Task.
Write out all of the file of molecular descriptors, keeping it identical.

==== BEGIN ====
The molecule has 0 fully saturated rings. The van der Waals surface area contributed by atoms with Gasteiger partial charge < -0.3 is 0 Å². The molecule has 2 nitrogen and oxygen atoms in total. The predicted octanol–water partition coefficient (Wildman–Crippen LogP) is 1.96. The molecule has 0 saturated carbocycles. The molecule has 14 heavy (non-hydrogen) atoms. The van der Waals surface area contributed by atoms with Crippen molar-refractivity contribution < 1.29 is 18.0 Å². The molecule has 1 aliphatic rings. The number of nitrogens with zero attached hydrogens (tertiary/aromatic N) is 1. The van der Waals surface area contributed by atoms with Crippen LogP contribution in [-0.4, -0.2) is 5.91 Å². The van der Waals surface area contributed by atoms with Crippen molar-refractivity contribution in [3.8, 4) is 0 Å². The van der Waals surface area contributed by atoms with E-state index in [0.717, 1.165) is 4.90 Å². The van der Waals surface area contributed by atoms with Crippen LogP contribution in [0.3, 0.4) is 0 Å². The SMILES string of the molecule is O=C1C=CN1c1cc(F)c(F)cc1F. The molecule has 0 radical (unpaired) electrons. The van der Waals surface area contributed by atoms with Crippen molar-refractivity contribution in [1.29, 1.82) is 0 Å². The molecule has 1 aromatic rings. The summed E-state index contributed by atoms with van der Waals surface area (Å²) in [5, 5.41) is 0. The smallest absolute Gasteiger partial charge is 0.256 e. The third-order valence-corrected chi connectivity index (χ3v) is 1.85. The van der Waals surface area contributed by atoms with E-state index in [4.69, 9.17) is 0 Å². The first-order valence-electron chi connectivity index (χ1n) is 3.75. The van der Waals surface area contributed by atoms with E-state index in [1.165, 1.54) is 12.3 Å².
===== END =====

The molecule has 0 fully saturated rings. The van der Waals surface area contributed by atoms with Gasteiger partial charge < -0.3 is 0 Å². The molecule has 2 nitrogen and oxygen atoms in total. The predicted octanol–water partition coefficient (Wildman–Crippen LogP) is 1.96. The molecule has 0 saturated carbocycles. The molecule has 14 heavy (non-hydrogen) atoms. The van der Waals surface area contributed by atoms with Crippen molar-refractivity contribution < 1.29 is 18.0 Å². The molecule has 1 aliphatic rings. The number of nitrogens with zero attached hydrogens (tertiary/aromatic N) is 1. The van der Waals surface area contributed by atoms with Crippen LogP contribution in [-0.4, -0.2) is 5.91 Å². The van der Waals surface area contributed by atoms with Crippen molar-refractivity contribution in [3.8, 4) is 0 Å². The van der Waals surface area contributed by atoms with E-state index in [0.717, 1.165) is 4.90 Å². The van der Waals surface area contributed by atoms with Crippen LogP contribution in [0.3, 0.4) is 0 Å². The SMILES string of the molecule is O=C1C=CN1c1cc(F)c(F)cc1F. The molecule has 0 radical (unpaired) electrons. The van der Waals surface area contributed by atoms with Crippen molar-refractivity contribution in [1.29, 1.82) is 0 Å². The molecule has 1 aromatic rings. The summed E-state index contributed by atoms with van der Waals surface area (Å²) in [5, 5.41) is 0. The smallest absolute Gasteiger partial charge is 0.256 e. The third-order valence-corrected chi connectivity index (χ3v) is 1.85. The van der Waals surface area contributed by atoms with E-state index in [4.69, 9.17) is 0 Å². The first-order valence-electron chi connectivity index (χ1n) is 3.75. The van der Waals surface area contributed by atoms with E-state index in [1.165, 1.54) is 12.3 Å².